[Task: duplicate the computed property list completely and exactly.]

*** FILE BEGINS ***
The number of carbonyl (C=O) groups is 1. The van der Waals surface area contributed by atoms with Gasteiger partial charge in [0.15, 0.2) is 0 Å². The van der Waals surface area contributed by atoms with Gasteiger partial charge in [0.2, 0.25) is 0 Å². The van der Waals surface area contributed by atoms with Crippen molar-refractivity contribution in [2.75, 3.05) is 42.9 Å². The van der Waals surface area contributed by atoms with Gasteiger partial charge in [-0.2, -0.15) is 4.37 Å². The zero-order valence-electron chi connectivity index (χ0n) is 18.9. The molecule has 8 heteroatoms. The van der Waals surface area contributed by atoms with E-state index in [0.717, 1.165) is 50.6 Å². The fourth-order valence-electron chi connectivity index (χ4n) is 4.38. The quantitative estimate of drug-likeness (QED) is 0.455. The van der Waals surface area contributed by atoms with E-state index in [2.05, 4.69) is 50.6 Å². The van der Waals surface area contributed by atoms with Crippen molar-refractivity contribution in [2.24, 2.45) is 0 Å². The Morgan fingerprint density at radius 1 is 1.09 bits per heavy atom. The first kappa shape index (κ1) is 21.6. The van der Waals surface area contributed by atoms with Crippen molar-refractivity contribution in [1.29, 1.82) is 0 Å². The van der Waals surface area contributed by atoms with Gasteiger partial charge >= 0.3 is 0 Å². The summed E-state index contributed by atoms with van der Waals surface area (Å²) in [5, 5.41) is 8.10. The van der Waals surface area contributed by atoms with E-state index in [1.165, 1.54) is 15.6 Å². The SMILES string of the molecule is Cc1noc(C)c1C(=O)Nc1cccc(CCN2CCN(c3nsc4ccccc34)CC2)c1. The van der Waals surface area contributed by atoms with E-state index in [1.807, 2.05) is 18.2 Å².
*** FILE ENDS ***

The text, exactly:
The number of carbonyl (C=O) groups is 1. The van der Waals surface area contributed by atoms with Gasteiger partial charge in [0.15, 0.2) is 0 Å². The van der Waals surface area contributed by atoms with Gasteiger partial charge in [0.2, 0.25) is 0 Å². The van der Waals surface area contributed by atoms with Crippen molar-refractivity contribution in [2.75, 3.05) is 42.9 Å². The van der Waals surface area contributed by atoms with Gasteiger partial charge in [-0.2, -0.15) is 4.37 Å². The zero-order valence-electron chi connectivity index (χ0n) is 18.9. The molecule has 8 heteroatoms. The van der Waals surface area contributed by atoms with E-state index in [0.717, 1.165) is 50.6 Å². The fourth-order valence-electron chi connectivity index (χ4n) is 4.38. The quantitative estimate of drug-likeness (QED) is 0.455. The van der Waals surface area contributed by atoms with E-state index in [2.05, 4.69) is 50.6 Å². The van der Waals surface area contributed by atoms with Crippen molar-refractivity contribution in [2.24, 2.45) is 0 Å². The Morgan fingerprint density at radius 1 is 1.09 bits per heavy atom. The first kappa shape index (κ1) is 21.6. The van der Waals surface area contributed by atoms with Crippen molar-refractivity contribution in [1.29, 1.82) is 0 Å². The van der Waals surface area contributed by atoms with Gasteiger partial charge >= 0.3 is 0 Å². The summed E-state index contributed by atoms with van der Waals surface area (Å²) in [5, 5.41) is 8.10. The van der Waals surface area contributed by atoms with E-state index in [1.165, 1.54) is 15.6 Å². The SMILES string of the molecule is Cc1noc(C)c1C(=O)Nc1cccc(CCN2CCN(c3nsc4ccccc34)CC2)c1. The van der Waals surface area contributed by atoms with E-state index in [1.807, 2.05) is 18.2 Å².